Wednesday, January 28, 2015

Winter Break: Turks and Caicos

Grace Bay Beach, Turks and Caicos, January 2015
Turquoise:  semiprecious stone, typically opaque and of a greenish-blue or sky-blue color...  A perfect description of the waters of the Turks and Caicos.  It was so brilliant, it looked photoshopped.  Coming from cold, grey Michigan winter weather we had the feeling of Dorothy emerging into the colorful world of OZ.  The Turks and Caicos (TCI) are a British overseas territory, two island groups in the Caribbean.  Their main source of income is tourism, due largely to the amazing beaches (of which 12 mile long Grace Bay Beach is the most famous) and to the fact that the temperature is an average of 85 degrees year-round.

Our week-long vacation was day after day of sunning, beach and eating amazing seafood, interspersed with only a little sightseeing and exploration.  When possible we rent a house or condo on our vacations.  We like the extra space, privacy and use of a kitchen, which saves us money on food.  That is not to say we don't go out to eat.  We do, at least once a day.  But sometimes it's nice to have your morning coffee or lunch in the privacy of your own terrace or pool.  We stayed at Grace Bay Townhomes.  It wasn't right on the beach (the prices in were very expensive), but we were within a 10 minute easy stroll right onto Grace Bay Beach between two resorts where you could rent chairs or catch boat tours.   

The highlight for me was visiting the Caicos Conch Farm and learning about conch mariculture, raising conchs to provide jobs and a low cost source of protein.  We learned how the conchs are raised to maturity and were introduced to two live conchs that came out of their shells to say hello as if on cue.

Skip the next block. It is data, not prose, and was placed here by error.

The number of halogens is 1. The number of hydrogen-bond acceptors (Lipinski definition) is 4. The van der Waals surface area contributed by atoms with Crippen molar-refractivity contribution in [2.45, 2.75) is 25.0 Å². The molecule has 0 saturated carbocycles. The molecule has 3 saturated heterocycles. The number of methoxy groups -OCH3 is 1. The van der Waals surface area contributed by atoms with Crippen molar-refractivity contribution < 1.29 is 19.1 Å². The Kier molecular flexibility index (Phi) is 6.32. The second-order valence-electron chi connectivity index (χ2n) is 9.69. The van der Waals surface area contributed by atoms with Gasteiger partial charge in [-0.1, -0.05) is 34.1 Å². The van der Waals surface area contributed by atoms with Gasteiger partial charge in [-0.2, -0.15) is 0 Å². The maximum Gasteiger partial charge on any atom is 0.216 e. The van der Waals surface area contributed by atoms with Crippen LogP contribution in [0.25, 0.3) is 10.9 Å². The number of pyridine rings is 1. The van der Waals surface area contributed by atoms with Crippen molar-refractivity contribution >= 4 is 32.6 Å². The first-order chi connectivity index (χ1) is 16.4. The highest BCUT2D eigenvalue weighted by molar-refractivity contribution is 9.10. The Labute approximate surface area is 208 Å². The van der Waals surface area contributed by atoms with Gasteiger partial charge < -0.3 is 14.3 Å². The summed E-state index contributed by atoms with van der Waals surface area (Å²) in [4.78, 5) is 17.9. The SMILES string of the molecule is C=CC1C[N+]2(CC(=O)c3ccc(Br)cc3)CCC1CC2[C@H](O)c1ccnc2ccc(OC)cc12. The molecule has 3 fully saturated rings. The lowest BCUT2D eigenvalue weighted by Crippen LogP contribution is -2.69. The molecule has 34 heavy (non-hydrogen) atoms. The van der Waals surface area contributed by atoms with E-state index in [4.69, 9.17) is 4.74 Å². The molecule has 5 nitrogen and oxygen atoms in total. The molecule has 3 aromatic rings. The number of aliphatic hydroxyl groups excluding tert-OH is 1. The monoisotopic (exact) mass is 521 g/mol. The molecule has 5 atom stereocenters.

The idyllic beachside setting of most of the restaurants on Grace Bay could make a romantic out of anyone and we enjoyed a number of fantastic dinners at restaurants like Bay Bistro and Hemingways on the Beach.  But it was the barefoot beach bar hangouts that made me never want to leave: Bugaloos and Da Conch Shack, right next to each other on the other side of the island.  You could while away the whole afternoon and evening drinking beer and munching on fried conch, listening to a dreadlocked Reggae singer. Da Conch Shack is listed in the book, 1000 Places to See Before You Die, a book whose pages are being checked off as fast as I am able.






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